The thing is, we're also faced with an awkward fact of life. Plenty of people are drawn to the police force not because they want to dedicate their lives to serving the public, notional or otherwise. Some people simply want control over others, and like many of us they have a pretty powerful, albeit latent hunting instinct.
And when these characters pop up in the police force, we've got a dangerous situation. Such people actively or passively look for opportunities to exercise their latent desires.
We have no idea what percentage of the police force at any given time harbour and/or indulge these instincts. But we're smart enough to know that you can't take any police officer for granted.
And beyond that unknown percentage of cops who actually want to bash a few heads and stamp on whoever doesn't fit their notion of an ideal member of the community, there are plenty of other cops who are just plain stupid.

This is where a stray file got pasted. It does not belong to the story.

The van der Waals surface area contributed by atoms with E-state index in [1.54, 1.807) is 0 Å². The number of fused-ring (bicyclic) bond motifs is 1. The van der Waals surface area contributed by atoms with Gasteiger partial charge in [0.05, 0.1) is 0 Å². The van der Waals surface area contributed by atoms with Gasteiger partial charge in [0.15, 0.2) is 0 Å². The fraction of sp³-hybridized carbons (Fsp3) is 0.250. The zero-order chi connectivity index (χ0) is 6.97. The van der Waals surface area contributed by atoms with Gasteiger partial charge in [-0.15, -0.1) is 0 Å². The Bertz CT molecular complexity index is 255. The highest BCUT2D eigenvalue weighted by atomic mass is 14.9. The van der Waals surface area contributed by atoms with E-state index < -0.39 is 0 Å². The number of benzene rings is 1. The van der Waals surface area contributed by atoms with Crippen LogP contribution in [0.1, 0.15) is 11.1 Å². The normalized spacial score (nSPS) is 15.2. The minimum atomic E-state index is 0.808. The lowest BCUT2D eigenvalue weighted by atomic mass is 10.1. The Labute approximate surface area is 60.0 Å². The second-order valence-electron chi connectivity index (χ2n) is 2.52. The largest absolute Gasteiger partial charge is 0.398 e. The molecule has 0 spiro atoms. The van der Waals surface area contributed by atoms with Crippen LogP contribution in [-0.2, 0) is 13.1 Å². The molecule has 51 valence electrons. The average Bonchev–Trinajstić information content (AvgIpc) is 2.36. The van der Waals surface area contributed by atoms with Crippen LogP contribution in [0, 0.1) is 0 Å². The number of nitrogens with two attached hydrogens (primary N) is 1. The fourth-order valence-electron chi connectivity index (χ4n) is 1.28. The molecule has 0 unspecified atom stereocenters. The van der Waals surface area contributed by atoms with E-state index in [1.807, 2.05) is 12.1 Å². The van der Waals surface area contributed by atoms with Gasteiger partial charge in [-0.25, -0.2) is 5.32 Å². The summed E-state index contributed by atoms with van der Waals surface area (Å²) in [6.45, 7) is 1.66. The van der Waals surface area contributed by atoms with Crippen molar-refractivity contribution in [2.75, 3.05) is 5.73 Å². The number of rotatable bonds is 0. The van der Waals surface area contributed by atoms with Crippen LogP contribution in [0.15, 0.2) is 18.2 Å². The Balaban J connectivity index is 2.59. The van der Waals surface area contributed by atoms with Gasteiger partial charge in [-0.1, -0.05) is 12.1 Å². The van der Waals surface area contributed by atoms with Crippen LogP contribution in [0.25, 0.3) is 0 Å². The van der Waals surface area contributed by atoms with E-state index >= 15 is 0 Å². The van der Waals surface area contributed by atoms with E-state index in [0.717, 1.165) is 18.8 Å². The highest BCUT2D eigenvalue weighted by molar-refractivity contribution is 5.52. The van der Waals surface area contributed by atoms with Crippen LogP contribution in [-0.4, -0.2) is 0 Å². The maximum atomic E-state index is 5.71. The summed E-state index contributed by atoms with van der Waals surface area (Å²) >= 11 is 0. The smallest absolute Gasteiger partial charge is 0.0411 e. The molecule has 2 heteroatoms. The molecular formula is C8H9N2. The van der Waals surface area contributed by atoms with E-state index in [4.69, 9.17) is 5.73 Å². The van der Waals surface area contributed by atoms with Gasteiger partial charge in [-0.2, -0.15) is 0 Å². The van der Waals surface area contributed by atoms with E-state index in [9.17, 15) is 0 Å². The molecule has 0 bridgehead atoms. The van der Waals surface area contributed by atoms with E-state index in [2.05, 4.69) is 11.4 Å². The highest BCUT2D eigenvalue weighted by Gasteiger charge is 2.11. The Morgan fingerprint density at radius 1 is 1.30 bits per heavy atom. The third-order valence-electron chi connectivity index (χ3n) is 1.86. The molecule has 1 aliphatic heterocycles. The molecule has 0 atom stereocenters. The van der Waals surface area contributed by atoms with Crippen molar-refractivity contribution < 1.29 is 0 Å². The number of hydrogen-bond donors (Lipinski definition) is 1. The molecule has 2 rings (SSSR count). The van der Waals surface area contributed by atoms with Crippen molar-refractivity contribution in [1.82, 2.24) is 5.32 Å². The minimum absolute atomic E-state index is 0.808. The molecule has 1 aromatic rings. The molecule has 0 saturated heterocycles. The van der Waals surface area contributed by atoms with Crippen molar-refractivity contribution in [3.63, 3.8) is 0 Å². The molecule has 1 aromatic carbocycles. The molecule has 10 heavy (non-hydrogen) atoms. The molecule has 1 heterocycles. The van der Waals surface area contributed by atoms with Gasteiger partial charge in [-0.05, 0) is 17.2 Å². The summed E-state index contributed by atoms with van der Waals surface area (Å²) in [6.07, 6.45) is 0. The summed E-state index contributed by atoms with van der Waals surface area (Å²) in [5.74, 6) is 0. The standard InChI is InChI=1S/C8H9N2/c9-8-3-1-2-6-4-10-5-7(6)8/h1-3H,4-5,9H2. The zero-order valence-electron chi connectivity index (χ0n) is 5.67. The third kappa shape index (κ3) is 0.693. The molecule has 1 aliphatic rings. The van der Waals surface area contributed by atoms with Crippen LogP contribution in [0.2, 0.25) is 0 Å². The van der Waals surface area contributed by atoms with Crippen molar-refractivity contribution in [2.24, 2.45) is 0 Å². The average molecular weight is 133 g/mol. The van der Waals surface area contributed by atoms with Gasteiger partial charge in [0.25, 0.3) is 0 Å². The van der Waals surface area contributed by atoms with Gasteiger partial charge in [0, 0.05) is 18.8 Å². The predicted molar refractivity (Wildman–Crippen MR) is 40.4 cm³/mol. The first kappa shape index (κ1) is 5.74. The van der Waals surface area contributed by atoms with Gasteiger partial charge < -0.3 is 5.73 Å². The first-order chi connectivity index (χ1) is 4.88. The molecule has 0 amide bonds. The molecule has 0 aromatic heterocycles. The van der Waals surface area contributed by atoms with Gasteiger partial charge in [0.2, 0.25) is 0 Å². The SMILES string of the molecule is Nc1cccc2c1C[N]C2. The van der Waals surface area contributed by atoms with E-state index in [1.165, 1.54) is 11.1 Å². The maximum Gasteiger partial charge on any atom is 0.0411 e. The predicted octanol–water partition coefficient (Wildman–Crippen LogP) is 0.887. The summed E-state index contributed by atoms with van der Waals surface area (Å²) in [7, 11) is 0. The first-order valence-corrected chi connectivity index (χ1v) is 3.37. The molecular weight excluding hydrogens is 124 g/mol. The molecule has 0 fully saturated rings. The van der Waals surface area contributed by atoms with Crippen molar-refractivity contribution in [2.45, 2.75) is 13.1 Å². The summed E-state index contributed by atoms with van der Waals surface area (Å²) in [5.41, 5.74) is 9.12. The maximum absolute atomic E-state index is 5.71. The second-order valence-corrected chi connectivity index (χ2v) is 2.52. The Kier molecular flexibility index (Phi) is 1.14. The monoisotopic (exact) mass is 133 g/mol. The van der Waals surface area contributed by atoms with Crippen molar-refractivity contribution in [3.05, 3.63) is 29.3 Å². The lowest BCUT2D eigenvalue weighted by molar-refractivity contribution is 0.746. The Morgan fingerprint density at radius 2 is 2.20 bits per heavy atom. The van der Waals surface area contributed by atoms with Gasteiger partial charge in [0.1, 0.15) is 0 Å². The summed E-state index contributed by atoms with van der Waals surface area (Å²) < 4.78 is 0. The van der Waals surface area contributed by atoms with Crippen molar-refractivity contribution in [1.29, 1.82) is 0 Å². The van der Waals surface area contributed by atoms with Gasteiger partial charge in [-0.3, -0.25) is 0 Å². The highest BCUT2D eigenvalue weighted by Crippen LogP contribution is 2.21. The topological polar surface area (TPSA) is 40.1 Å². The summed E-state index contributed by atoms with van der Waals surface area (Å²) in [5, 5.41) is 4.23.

But we have to say again. Some police officers are decent people doing the best job they can, often with depleting resources and a woeful command structure. However, their first role is to serve the state and suppress any behaviours or attitudes that they feel might upset the status quo.
Keep that in mind.
The rule of law
It's the foundation stone of the British justice system, and it's widely misunderstood by most people.
Put simply, the rule of law means that you can legally do whatever the hell you want to do in this country (the UK) as long as it's not explicitly against the law.
If you've been born and raised in the United Kingdom, that's something you pretty much take for granted; so much so that it sounds daft when you say it.